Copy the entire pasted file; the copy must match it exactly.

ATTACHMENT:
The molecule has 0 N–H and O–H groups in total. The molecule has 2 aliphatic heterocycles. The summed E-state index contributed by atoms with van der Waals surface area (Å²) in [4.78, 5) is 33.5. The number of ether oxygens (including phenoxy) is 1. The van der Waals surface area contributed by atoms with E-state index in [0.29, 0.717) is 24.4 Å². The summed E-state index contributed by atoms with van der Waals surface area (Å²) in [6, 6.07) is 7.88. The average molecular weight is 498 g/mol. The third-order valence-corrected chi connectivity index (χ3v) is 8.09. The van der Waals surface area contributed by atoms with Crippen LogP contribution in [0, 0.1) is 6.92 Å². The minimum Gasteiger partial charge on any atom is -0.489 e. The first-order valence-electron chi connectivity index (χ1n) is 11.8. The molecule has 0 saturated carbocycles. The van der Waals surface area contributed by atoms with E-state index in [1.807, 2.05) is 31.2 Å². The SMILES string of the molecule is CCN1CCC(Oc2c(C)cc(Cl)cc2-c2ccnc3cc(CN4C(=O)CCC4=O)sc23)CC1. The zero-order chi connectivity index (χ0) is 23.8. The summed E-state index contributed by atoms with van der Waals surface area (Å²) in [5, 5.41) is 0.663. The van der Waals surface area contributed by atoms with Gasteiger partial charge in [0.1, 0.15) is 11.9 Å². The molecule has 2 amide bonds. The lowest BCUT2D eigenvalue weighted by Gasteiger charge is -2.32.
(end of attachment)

The molecule has 0 N–H and O–H groups in total. The molecule has 2 aliphatic heterocycles. The summed E-state index contributed by atoms with van der Waals surface area (Å²) in [4.78, 5) is 33.5. The number of ether oxygens (including phenoxy) is 1. The van der Waals surface area contributed by atoms with E-state index in [0.29, 0.717) is 24.4 Å². The summed E-state index contributed by atoms with van der Waals surface area (Å²) in [6, 6.07) is 7.88. The average molecular weight is 498 g/mol. The third-order valence-corrected chi connectivity index (χ3v) is 8.09. The van der Waals surface area contributed by atoms with Crippen LogP contribution in [0, 0.1) is 6.92 Å². The minimum Gasteiger partial charge on any atom is -0.489 e. The first-order valence-electron chi connectivity index (χ1n) is 11.8. The molecule has 0 saturated carbocycles. The van der Waals surface area contributed by atoms with E-state index in [1.807, 2.05) is 31.2 Å². The SMILES string of the molecule is CCN1CCC(Oc2c(C)cc(Cl)cc2-c2ccnc3cc(CN4C(=O)CCC4=O)sc23)CC1. The zero-order chi connectivity index (χ0) is 23.8. The summed E-state index contributed by atoms with van der Waals surface area (Å²) in [5, 5.41) is 0.663. The van der Waals surface area contributed by atoms with Gasteiger partial charge in [0.1, 0.15) is 11.9 Å². The molecule has 2 amide bonds. The lowest BCUT2D eigenvalue weighted by Gasteiger charge is -2.32.